First off, it’s very hard for me personally to think like an average person, since I am most definitely anything but average. This likely started when I was 7 years old, reading astronomy books, and my teacher sent a note home to my parents encouraging them to have me read more age-appropriate material. My parents sent a note back to leave me alone.
However, you have pointed out that the piece was aimed at their ‘average’ people, so I guess nerds is something they can relate to (whether in a good or bad way). Being accustomed to the journalistic standards of the BBC World Service for so many years, I forget that there are other ways of presenting a story. I do fail however to think that your radio/DX story was made better by being called a nerd…..that leaving the term out would somehow detract from the overall quality of the message.
Yes, I did notice the ‘shortwave and AM radio’ mention- good job.
And thank you for the reminder of the subtle cultural differences between the English-speaking societies. Having spent time in both Australia and New Zealand (and US, Canada, UK, South Africa, Belize, Malaysia, Hong Kong, etc.), I know that there are certainly linguistic differences, including the same words having completely different meanings.
However it’s an interesting comment from your Australian radio friend, as they themselves noted the radio nerd thing could be interpreted as offensive. The story producers must have thought it was acceptable, or maybe they’re getting some cheap popularity at your expense. I’m glad that you’re OK with the label, and if you think that is an appropriate endorsement of the DXing hobby, then all is good.
I’m all for mainstream exposure of our hobby as a way to get increased involvement (Smokey and the Bandit and Dukes of Hazzard did wonders for the CB hobby, some people of which went on to more serious aspects of radio). But I fail to understand how someone on the wire about the radio hobby (anywhere) would see that the pinnacle of achievement would earn them a nerd title and decide they’re all-in at that point.
I’m also thinking of radio enthusiasts living in HOA arrangements struggling to get any type of antenna up. Would the neighbors tend to be more tolerant with someone (refusing to be average) trying to offend their aesthetics with what they’ve been told is an activity of nerds?
I’ll take your recommendation of chilling out under consideration, and I’d similarly suggest to you not be quick to protect and justify people who possibly casts you in a less-than-favorable light- especially when you’re doing them a favor (like giving them a free story). I’m glad they were nice to you, they should be and I would expect it!
Well, a different perspective there and I can see that angle.
I for one, am offended by the story.
If some marginal IQ athlete sunk a hole-in-one from 10 miles away, or shot a basket(ball) from a mile away, would they be labeled a nerd? Think about it, is placing a ball in a cup or bucket some huge accomplishment? But the best athletes are regarded as something just this side of gods.
So why are we in the radio community, having such low self esteem, so excited with a few somewhat insulting crumbs of attention from the mainstream media regarding a pretty amazing catch?
The presenters were nice enough, though technically inaccurate (“shortwave” over that distance isn’t anything special, but this was medium wave and that, as we likely all know, is a very significant achievement). How about insulting the ABC staff for bungling the technical details and casually putting someone down? Whether or not the radio guy is a ‘nerd’ is a matter of personal perceptions, but I would not be happy with that label if I were him (maybe I’m overly sensitive, but that’s another matter!).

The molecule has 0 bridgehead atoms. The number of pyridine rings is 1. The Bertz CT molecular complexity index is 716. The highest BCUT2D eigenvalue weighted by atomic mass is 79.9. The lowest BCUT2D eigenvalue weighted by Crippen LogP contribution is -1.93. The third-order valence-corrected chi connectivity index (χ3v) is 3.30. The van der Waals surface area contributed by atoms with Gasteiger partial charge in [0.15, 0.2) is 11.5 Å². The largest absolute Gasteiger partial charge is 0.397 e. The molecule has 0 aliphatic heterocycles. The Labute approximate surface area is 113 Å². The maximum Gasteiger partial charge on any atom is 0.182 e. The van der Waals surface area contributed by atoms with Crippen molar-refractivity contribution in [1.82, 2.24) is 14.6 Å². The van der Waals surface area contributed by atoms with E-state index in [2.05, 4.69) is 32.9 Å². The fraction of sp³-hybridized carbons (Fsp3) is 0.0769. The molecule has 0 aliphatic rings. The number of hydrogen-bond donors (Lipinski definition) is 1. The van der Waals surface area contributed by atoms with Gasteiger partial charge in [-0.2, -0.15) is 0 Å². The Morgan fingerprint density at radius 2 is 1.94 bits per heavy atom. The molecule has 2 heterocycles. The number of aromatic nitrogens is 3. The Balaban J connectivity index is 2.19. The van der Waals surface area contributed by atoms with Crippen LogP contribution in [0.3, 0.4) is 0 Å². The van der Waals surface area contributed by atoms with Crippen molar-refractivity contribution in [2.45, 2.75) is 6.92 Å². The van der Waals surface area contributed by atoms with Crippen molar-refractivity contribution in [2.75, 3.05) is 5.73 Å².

Just my spin….
By the way, and to reinforce my point, here are some definitions of “nerd” found:
A foolish, inept, or unattractive person.
A unstylish, unattractive, or socially inept person.
A person considered to be socially awkward, boring, unstylish, etc.
A person, especially a man, who is not attractive and is awkward or socially embarrassing.
(slang, always derogatory) An unattractive, socially awkward, annoying, undesirable, and/or boring, person; a dork.
And a few other definitions that are more/less neutral, but not particularly flattering (except for some parts if one values knowledge):
A nerd is a person seen as overly intellectual, obsessive, introverted or lacking social skills. Such a person may spend inordinate amounts of time on unpopular, little known, or non-mainstream activities, which are generally either highly technical, abstract, or relating to topics of science fiction or fantasy, to the exclusion of more mainstream activities.
A person who is single-minded or accomplished in scientific or technical pursuits but is felt to be socially inept.
A person who is intellectual but generally introverted
An intelligent but single-minded person obsessed with a nonsocial hobby or pursuit.
A person who is extremely interested in one subject, especially computers, and knows a lot of facts about it.
Awesome! A DXer from Alaska on Australian TV, making a point about the importance of radio in Australia! I wonder if that would work the other way around too, you go to Australia to record KFQD or something in order to get on TV in Alaska? According to MWList.org 7ZR is not exactly a blowtorch either with 10kW!
The last time I witnessed the DX BCL hobby being represented on TV was a short feature in a German variety show in 1977 or ’78, and that was basically just a promotion for Grundig showing off their new Satellit 3400s. 🙂
I agree, the radio enthusiast gets a bad rap from so-called “normal” people. I’ve experienced that several times. Shake my head and keep on keepin’ on.